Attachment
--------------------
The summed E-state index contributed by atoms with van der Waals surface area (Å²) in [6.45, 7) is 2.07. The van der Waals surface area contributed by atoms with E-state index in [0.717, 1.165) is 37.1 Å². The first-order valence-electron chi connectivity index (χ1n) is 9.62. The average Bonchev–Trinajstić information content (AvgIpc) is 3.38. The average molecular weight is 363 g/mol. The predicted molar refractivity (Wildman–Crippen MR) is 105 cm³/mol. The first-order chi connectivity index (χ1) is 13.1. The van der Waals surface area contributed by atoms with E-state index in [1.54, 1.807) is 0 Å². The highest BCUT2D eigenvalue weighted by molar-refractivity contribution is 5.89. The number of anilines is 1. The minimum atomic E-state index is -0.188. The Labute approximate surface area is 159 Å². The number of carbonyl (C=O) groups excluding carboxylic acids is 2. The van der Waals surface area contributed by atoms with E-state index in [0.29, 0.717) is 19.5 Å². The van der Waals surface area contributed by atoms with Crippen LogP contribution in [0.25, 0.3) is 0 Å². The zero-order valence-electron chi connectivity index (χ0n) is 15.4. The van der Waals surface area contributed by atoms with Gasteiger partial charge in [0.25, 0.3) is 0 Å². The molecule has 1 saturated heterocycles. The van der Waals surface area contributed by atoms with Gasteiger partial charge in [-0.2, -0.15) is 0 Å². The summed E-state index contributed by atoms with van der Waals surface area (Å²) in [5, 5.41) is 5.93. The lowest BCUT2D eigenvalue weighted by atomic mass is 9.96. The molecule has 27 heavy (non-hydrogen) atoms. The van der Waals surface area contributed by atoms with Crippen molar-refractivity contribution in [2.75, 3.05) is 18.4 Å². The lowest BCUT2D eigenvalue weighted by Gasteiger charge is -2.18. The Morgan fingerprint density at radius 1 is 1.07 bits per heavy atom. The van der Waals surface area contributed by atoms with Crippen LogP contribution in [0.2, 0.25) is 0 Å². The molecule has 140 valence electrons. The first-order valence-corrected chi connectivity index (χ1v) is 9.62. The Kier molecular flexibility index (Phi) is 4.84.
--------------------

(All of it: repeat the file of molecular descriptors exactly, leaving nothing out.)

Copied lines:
The summed E-state index contributed by atoms with van der Waals surface area (Å²) in [6.45, 7) is 2.07. The van der Waals surface area contributed by atoms with E-state index in [0.717, 1.165) is 37.1 Å². The first-order valence-electron chi connectivity index (χ1n) is 9.62. The average Bonchev–Trinajstić information content (AvgIpc) is 3.38. The average molecular weight is 363 g/mol. The predicted molar refractivity (Wildman–Crippen MR) is 105 cm³/mol. The first-order chi connectivity index (χ1) is 13.1. The van der Waals surface area contributed by atoms with E-state index in [1.54, 1.807) is 0 Å². The highest BCUT2D eigenvalue weighted by molar-refractivity contribution is 5.89. The number of anilines is 1. The minimum atomic E-state index is -0.188. The Labute approximate surface area is 159 Å². The number of carbonyl (C=O) groups excluding carboxylic acids is 2. The van der Waals surface area contributed by atoms with E-state index in [0.29, 0.717) is 19.5 Å². The van der Waals surface area contributed by atoms with Crippen LogP contribution in [0.25, 0.3) is 0 Å². The zero-order valence-electron chi connectivity index (χ0n) is 15.4. The van der Waals surface area contributed by atoms with Gasteiger partial charge in [0.25, 0.3) is 0 Å². The molecule has 1 saturated heterocycles. The van der Waals surface area contributed by atoms with Gasteiger partial charge in [-0.2, -0.15) is 0 Å². The summed E-state index contributed by atoms with van der Waals surface area (Å²) in [5, 5.41) is 5.93. The lowest BCUT2D eigenvalue weighted by atomic mass is 9.96. The molecule has 27 heavy (non-hydrogen) atoms. The van der Waals surface area contributed by atoms with Crippen molar-refractivity contribution in [2.75, 3.05) is 18.4 Å². The lowest BCUT2D eigenvalue weighted by Gasteiger charge is -2.18. The Morgan fingerprint density at radius 1 is 1.07 bits per heavy atom. The van der Waals surface area contributed by atoms with Crippen LogP contribution in [0.2, 0.25) is 0 Å². The molecule has 140 valence electrons. The first-order valence-corrected chi connectivity index (χ1v) is 9.62. The Kier molecular flexibility index (Phi) is 4.84.